History's master narratives
Considering how low down on the academic agenda history tends to be in our schools (well behind English and Mathematics, and these days a poor relation too of Science and ICT), it perhaps should surprise us more than it does how much of a fuss is made of proposed changes to the National History Curriculum. Earlier this month, the Secretary of State for Education, Michael Gove, published his consultation document on the whole National Curriculum, and although there has been some discussion of various parts of it (Sir James Dyson, the knight errant of vacuum cleaning and inventor of that savage hand drier, didn't much like the prospects for Design and Technology), it is History that has twisted the most knickers. Perhaps that's because, encouragingly, we all feel we have a continuing stake in history, whereas other areas of the National Curriculum tend to devolve, after we leave school, to others' specialisations.
The objections to the new proposals centre on the idea that the picture presented is a barely updated version of Our Island Story, or 1066 and All That played straight. Critics have included trustworthy historians (and contributors to the TLS, which I hope is the same thing) such as Peter Mandler and Richard Evans, while another TLS stalwart, Niall Ferguson, has defended the outlines. When you look at what is proposed, however, it is hard to avoid the sense that this is a set of ideas taken from the backs of a lot of envelopes. The overall vision of the current curriculum, to allow children to "investigate Britain's relationships with the wider world", while finding out in turn about "the history of their community, Britain, Europe and the world", has been replaced by the altogether more Gradgrindian prospect of being "equipped", to "think critically, weigh evidence, sift arguments and develop perspective and judgement". Of course, one hopes that history teaching would result in both, but the rather chilly initial position doesn't leave much room for the prospect that it might be a bit of a thrill to learn about the past too.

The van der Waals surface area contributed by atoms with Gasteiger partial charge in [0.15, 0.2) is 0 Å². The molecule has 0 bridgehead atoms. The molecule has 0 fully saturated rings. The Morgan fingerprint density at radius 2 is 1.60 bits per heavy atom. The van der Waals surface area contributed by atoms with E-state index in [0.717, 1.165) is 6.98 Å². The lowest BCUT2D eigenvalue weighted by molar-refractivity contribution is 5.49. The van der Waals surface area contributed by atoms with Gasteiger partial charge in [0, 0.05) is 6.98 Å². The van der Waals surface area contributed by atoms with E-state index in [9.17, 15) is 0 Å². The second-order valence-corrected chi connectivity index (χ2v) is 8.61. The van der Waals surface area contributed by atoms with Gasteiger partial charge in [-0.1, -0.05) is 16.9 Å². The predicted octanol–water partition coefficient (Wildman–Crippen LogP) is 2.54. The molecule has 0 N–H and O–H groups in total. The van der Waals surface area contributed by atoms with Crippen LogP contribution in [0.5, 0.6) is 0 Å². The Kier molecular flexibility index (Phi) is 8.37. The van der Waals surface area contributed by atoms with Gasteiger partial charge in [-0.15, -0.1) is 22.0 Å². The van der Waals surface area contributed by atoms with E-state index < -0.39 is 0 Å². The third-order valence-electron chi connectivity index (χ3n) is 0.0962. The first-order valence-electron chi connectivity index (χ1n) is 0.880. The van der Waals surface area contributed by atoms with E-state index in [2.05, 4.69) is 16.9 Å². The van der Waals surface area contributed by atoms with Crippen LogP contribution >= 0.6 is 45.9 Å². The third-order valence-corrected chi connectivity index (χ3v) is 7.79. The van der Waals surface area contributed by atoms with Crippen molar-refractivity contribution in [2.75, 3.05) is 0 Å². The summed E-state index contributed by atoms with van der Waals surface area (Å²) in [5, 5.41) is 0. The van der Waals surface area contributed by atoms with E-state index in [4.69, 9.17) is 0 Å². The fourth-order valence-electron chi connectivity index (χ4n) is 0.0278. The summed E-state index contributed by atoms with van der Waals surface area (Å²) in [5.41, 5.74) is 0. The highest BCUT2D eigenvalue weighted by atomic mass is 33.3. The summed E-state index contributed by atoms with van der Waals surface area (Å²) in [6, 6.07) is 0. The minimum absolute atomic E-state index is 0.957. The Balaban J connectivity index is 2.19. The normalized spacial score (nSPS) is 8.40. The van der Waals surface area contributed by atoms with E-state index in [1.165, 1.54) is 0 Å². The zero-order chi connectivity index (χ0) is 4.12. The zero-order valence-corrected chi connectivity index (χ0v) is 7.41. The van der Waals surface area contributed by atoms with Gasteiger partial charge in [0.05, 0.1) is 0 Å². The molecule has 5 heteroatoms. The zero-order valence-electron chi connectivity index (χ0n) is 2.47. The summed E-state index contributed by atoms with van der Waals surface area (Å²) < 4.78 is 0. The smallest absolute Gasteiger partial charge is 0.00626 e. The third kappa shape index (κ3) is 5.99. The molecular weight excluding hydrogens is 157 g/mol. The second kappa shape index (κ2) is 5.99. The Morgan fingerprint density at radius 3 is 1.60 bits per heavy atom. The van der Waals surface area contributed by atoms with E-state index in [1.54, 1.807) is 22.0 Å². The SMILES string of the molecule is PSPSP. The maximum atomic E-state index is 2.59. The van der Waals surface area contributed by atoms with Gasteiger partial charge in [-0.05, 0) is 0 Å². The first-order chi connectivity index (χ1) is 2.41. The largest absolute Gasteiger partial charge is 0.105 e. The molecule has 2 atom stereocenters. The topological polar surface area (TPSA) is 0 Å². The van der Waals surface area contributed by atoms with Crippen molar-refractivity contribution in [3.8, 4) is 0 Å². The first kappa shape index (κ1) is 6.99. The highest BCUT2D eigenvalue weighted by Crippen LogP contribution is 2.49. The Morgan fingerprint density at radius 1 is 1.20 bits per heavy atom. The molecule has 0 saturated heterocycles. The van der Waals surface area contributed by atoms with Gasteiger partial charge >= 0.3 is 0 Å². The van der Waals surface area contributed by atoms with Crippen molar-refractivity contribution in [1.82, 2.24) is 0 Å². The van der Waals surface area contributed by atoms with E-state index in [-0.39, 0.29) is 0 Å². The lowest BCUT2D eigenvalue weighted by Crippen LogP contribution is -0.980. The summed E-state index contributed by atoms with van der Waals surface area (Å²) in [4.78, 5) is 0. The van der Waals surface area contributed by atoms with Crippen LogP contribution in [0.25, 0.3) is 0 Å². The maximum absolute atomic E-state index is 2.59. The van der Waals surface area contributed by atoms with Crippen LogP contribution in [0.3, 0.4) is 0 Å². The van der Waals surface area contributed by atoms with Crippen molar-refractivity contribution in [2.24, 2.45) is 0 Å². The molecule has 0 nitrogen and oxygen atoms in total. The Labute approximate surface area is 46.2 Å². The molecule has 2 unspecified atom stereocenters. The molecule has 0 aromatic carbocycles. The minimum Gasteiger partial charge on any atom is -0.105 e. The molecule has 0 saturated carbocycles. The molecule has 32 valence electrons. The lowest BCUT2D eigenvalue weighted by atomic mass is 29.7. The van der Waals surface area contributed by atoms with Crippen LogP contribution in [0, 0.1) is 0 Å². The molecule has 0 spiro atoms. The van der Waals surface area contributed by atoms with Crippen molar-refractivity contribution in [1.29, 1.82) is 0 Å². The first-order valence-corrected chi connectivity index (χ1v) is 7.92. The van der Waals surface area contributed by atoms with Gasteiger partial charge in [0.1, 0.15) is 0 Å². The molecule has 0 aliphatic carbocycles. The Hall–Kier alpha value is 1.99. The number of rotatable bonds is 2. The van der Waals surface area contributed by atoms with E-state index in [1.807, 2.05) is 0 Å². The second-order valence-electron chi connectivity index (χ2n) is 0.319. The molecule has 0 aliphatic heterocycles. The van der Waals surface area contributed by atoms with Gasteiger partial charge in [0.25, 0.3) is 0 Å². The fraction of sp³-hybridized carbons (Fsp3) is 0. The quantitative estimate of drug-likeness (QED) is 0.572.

But it is the outline itself that reads like someone wrote down a DfE brainstorming session. How do you do history? Well, from the Year Dot to the Present Day, of course. And by history, we mean us. So pupils will (apparently) start with the Stone Age, and move on through Celts (who they?), Romans, Anglo-Saxons, Normans, Plantagenets and so on. The periods are broken down into headings, such as Heptarchy under Anglo-Saxons, a concept that bears little relation to reality and smacks of a view of English history that is Georgian at the latest. Other interpolations are similarly arbitrary. When it comes to "the later Middle Ages and the early modern period", there is Caxton and the Wars of the Roses -- and Warwick the Kingmaker, which, again, is not a name by which Richard Neville was actually ever known, and which hints, again, at the idea that this is a document drawn up by people who don't actually teach or read history today, but remember a bit about it.
There's nothing at all wrong with learning about the indviduals the document names, merely that it immediately makes you think of all the individuals it doesn't. Why Christina Rossetti under "creative geniuses"? Is she really a more important poet than Keats or Shelley? What merits more of a challenge, however, is the assumption that this is the way to do it. Start kids off with the Stone Age, and take them step by step up to the present day. Why? Are eight-year-olds peculiarly attuned to the world view of Stone Age man? Do nine-year-olds have a natural affinity for the Anglo-Saxons (you would have thought the difficult spellings alone might be enough to put some off)?
I take the point that picking and choosing periods can result in a very fractured view of history -- Victorians one term, Ancient Egyptians the next -- but might it be worth doing both? That is, children could learn about the broad outlines of British (and world) history in a year, perhaps in the middle of primary school, and then teachers could have some choice about which bits to focus on next. And while it's important to learn about the country you live in, the idea that you should learn about the Stone Age only from its intersection with Britain (among "early Britons and settlers") seems almost wilfully insular.
What all this ignores, however, is how much relation it bears to reality in classrooms. In primary schools, history is often lumped in with other "topics" -- science, religion, geography -- to be covered in the interstices of the blanket focus on the endless tested Maths and Literacy. No wonder it is reduced to a dab of empathy and never mind the facts, and secondary school history has to start all over again. Even then, to judge by one disgruntled history teacher's account, the learning remains "play-centred", and lofty pronouncements from the top won't change that unless teachers are on board too. Children deserve to be offered something a bit better considered, both in terms of the proposed curriculum, and the time allocated to teach it.